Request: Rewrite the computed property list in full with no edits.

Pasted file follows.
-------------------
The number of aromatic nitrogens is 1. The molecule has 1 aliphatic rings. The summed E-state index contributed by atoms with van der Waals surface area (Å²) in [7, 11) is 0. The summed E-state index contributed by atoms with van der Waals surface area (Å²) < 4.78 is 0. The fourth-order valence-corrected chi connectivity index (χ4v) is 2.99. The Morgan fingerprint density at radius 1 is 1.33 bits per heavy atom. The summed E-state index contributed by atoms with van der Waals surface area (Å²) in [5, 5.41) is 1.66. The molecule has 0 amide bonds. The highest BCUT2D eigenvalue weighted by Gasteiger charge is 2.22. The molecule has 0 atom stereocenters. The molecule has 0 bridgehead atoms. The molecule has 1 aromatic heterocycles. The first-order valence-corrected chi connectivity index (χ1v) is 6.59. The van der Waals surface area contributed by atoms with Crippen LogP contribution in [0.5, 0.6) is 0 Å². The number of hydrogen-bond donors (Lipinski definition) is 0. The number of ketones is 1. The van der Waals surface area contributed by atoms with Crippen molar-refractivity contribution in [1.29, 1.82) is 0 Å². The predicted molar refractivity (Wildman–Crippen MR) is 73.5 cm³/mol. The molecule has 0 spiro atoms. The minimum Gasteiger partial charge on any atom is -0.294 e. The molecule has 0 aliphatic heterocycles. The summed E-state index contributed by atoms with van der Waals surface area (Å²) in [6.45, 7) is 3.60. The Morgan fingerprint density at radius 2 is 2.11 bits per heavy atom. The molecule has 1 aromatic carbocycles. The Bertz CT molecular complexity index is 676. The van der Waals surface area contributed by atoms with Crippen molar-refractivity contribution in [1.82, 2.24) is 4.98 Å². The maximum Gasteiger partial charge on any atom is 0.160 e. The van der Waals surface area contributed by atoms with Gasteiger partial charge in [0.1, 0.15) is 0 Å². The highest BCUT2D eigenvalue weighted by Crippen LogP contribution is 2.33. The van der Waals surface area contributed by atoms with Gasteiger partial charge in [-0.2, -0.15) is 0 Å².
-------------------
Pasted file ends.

The number of aromatic nitrogens is 1. The molecule has 1 aliphatic rings. The summed E-state index contributed by atoms with van der Waals surface area (Å²) in [7, 11) is 0. The summed E-state index contributed by atoms with van der Waals surface area (Å²) < 4.78 is 0. The fourth-order valence-corrected chi connectivity index (χ4v) is 2.99. The Morgan fingerprint density at radius 1 is 1.33 bits per heavy atom. The summed E-state index contributed by atoms with van der Waals surface area (Å²) in [5, 5.41) is 1.66. The molecule has 0 amide bonds. The highest BCUT2D eigenvalue weighted by Gasteiger charge is 2.22. The molecule has 0 atom stereocenters. The molecule has 0 bridgehead atoms. The molecule has 1 aromatic heterocycles. The first-order valence-corrected chi connectivity index (χ1v) is 6.59. The van der Waals surface area contributed by atoms with Crippen LogP contribution in [0.5, 0.6) is 0 Å². The number of hydrogen-bond donors (Lipinski definition) is 0. The number of ketones is 1. The van der Waals surface area contributed by atoms with Crippen molar-refractivity contribution in [1.29, 1.82) is 0 Å². The predicted molar refractivity (Wildman–Crippen MR) is 73.5 cm³/mol. The molecule has 0 spiro atoms. The minimum Gasteiger partial charge on any atom is -0.294 e. The molecule has 0 aliphatic heterocycles. The summed E-state index contributed by atoms with van der Waals surface area (Å²) in [6.45, 7) is 3.60. The Morgan fingerprint density at radius 2 is 2.11 bits per heavy atom. The molecule has 1 aromatic carbocycles. The Bertz CT molecular complexity index is 676. The van der Waals surface area contributed by atoms with Crippen molar-refractivity contribution in [1.82, 2.24) is 4.98 Å². The maximum Gasteiger partial charge on any atom is 0.160 e. The van der Waals surface area contributed by atoms with Gasteiger partial charge in [0.1, 0.15) is 0 Å². The highest BCUT2D eigenvalue weighted by Crippen LogP contribution is 2.33. The van der Waals surface area contributed by atoms with Gasteiger partial charge in [-0.2, -0.15) is 0 Å².